This case illustrates a potentially serious side effect of FTS. The sequence of events and the absence of other factors that could have resulted in the clinical scenario presented here strongly point toward the systemic effects of a fentanyl overdose. There are few case reports of adverse reactions related to the use of a fentanyl patch (1,2). This case is the first account of an actual overdose related to FTS, which occurred in the operating room in a patient whose vital signs were continuously monitored.

The FTS (Duragesic® patch; Janssen, Titusville, NJ) was approved by the Food and Drug Administration in 1991. The product labeling includes a warning advising patients to avoid exposing the Duragesic® application site to direct external heat sources. Unfortunately, no specific recommendations or precautions are provided for the intraoperative use of fentanyl patches.

The pharmacology of transdermal delivery systems has been studied carefully (3). Based on pharmacokinetic observations, the fentanyl absorption is dependent on diffusion characteristics of the patch as well as the skin. At steady state, an intracutaneous drug reservoir will have been established (4) and the systemic uptake from that reservoir is highly dependent on intracutaneous blood flow. An increase of the normal skin temperature from approximately 32°C to 40°C is associated with a gradual increase of cutaneous blood flow reaching 10–15 times that of control as measured by Doppler flowmetry (5).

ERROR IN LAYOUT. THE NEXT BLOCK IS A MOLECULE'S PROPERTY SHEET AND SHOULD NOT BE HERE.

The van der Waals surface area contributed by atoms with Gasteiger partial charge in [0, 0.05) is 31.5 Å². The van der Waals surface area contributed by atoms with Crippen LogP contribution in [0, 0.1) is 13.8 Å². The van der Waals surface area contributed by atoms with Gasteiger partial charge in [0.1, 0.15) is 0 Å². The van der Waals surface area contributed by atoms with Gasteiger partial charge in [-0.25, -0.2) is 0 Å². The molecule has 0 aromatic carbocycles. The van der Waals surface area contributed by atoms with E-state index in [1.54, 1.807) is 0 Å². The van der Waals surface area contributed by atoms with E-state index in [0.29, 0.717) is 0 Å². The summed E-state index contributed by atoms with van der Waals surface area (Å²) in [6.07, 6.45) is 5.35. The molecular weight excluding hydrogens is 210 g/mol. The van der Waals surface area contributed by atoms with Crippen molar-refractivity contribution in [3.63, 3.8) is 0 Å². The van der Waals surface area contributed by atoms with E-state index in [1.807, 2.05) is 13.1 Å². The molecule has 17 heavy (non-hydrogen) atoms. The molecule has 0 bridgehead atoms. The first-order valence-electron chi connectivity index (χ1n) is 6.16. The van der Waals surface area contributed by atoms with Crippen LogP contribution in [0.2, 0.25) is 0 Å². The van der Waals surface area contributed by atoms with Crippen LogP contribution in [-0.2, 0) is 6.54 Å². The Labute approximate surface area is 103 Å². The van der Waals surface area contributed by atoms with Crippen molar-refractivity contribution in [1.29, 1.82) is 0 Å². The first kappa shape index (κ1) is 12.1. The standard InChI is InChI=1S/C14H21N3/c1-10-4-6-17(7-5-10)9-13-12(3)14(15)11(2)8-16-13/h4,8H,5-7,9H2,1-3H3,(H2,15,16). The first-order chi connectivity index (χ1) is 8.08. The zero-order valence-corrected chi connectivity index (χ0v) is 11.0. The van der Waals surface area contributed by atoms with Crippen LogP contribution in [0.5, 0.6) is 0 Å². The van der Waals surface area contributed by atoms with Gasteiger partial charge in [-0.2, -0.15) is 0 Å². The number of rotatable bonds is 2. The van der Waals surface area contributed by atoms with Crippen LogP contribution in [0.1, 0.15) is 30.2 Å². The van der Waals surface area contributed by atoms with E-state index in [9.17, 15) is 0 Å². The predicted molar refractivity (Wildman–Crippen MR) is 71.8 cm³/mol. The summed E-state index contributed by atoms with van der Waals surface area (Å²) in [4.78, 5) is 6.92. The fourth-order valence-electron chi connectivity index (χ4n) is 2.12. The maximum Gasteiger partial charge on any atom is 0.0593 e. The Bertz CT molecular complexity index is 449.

In this case, the patient’s core temperature had decreased to 34.9°C with the associated skin temperature probably being lower. On exposure of the skin to the heating blanket, a significant increase in skin perfusion can be expected. The increased cutaneous perfusion is likely to result in increased systemic absorption of fentanyl from the intracutaneous fentanyl depot. Although we did not measure fentanyl plasma concentrations, we believe that this mechanism was responsible for increased systemic fentanyl levels and the observed symptoms of opioid overdose in this patient.

Physicians should be aware of the potential variation in systemic absorption of fentanyl when the patient and the fentanyl patch are exposed to heat. On the basis of our experience, we recommend close perioperative monitoring of patients medicated with a FTS, particularly if external heat is applied.


1. Newshan G. Heat-related toxicity with the fentanyl transdermal patch. J Pain Symptom Manage 1998; 16: 277–8.
2. Rose PG, Macfee MS, Boswell MV. Fentanyl transdermal system overdose secondary to cutaneous hyperthermia. Anesth Analg 1993; 77: 390–1.
3. Brown L, Langer R. Transdermal delivery of drugs. Annu Rev Med 1988; 39: 221–9.
4. Varel JR, Shafer SL, Swang SS, et al. Absorption characteristics of transdermally administered fentanyl. Anesthesiology 1990; 70: 928–34.
5. Song CW, Chelstrom LM, Sevit SH, Saumschild DJ. Effects of temperature on blood circulation with laser Doppler method. Int J Radiat Oncol Biol Phys 1989; 17: 1041–7.
© 2001 International Anesthesia Research Society